The use of captions in visual media in order to invoke a humorous effect. Specifically, the caption uses the scene as a joke setup and delivers a punchline to it. This includes commenting the scene, pointing out the obvious or even absolute non sequiturs. Is the core premise to Caption Contests. Sister Tropes to Fun with Subtitles.
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Anime & Manga
- Used often in Ouran High School Host Club as a lot of its humor revolves around wordplay.
- Used in recent X-Men comics, providing a brief, usually humorous bio of any character who shows up, including these two, which popped up during a Fastball Special.
Colussus: Bio-organic steel. Fastball tops out at 220 miles per hour.
Wolverine: Claws and healing factor. Currently moving at 220 miles per hour.
Films — Live Action
- The opening credits of Monty Python and the Holy Grail has this, with inane comments about mooses and llamas.
- Help! uses them. The funniest moment is probably when a tiger enters the scene and the caption "A Tiger" pops up on the screen.
- A scene in Thank You For Smoking has a terribly funny derogatory caption when the boss says the word "environmentalist".
- In the DVD Bonus Content for Daybreakers, there's a behind the scenes look at shooting a particular scene, with "Drunken Idiot Ruining Take" following, well, a drunken idiot running in the background ruining the take.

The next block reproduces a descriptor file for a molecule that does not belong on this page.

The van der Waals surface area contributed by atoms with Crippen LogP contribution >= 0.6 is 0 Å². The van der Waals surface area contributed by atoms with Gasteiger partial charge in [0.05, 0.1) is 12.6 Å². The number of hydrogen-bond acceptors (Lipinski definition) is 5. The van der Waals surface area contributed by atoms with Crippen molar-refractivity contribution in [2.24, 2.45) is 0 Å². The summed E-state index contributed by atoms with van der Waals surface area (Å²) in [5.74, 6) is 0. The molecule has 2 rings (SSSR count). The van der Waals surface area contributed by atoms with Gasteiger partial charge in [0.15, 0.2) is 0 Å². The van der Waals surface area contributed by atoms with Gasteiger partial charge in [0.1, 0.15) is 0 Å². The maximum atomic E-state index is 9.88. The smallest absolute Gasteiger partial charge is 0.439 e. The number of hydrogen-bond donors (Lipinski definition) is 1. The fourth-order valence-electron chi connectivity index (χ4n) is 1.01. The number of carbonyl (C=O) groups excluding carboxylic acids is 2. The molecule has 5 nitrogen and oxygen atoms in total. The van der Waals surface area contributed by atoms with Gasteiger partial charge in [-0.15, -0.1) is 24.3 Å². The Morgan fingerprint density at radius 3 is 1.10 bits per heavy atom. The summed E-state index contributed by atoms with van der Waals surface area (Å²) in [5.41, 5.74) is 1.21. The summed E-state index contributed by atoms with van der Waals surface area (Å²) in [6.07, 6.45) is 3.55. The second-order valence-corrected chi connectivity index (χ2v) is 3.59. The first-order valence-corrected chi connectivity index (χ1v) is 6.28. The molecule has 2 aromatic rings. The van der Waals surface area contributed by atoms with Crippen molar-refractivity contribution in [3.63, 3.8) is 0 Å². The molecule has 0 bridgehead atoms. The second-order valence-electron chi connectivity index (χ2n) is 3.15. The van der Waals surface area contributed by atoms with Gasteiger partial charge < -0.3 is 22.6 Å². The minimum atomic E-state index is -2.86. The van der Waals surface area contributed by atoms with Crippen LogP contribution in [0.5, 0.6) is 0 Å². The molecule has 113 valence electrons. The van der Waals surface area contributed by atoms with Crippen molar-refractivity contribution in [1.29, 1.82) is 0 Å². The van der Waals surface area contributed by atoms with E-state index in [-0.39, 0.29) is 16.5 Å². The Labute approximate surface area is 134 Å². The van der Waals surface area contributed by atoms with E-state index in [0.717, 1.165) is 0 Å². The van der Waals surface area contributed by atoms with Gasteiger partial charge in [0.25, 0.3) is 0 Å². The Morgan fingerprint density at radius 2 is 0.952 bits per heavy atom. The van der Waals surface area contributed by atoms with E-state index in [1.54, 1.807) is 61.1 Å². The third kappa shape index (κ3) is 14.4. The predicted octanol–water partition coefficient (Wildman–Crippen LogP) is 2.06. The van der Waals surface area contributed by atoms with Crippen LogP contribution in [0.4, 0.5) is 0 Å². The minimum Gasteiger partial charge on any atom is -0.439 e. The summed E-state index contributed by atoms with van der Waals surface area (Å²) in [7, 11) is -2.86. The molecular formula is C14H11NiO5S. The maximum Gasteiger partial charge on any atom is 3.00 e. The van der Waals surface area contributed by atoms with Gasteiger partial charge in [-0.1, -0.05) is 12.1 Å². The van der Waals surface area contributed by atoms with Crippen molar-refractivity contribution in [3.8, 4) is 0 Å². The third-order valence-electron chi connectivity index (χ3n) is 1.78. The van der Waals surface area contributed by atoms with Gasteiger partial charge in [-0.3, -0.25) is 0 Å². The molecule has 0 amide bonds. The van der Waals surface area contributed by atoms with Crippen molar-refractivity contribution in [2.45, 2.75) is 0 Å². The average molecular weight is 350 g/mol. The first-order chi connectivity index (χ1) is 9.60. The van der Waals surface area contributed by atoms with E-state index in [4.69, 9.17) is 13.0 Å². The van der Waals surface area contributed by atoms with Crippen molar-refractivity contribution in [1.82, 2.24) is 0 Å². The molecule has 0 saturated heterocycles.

- Wayne's World has a scene where Wayne delivers a weepy monologue with the caption "Oscar Clip".
Live Action TV
- The "Spanish Inqusition" sketch in Monty Python's Flying Circus has the caption "DIABOLICAL LAUGHTER" followed with "DIABOLICAL ACTING".
- And the "Architects" sketch, in which the caption "SATIRE" starts flashing over a very obvious piece of satire.
- There was a very similar thing in the opening of The Day Today: Chris Morris would read out an ostensible headline and then a piece of genuine news footage would play to humourous effect.
- Hey Hey Its Saturday would have amusing sarcastic captions show up every now and again. Caricatures of the guests would serve the same purpose. Note: these were all done live.
- Burn Notice initially used captions to identify people that Michael was dealing with, but they have started to become more comical, such as repeating an earlier assessment of a character, identifying them as "Arrogant Jerk" or something similar.
- Much of the humor of "The Word" segments on The Colbert Report arises from the captions at the side of the screen, clarifying or elaborating upon what Stephen says aloud.
- Sometimes the captions take a life of their own. When Colbert started bashing on Islam in one episode, the captions tried to leave, but Colbert forced them to stay.
- The Revolution Will Be Televised has a recurring segment called "Honest Subtitles", in which various politicians have their speeches replayed, only stripped of their flowery speech to reflect their (possible) true meaning.
- Regular feature of any magazine aimed at young adults. Particularly the case in lad's mags like FHM and Loaded.
- Private Eye has a regular feature where readers write in to point out that two famous people look vaguely alike. The relevance to this trope comes in because the editors invariably switch the names captioning the two photographs being compared, as though they were so alike that nobody could tell which was which.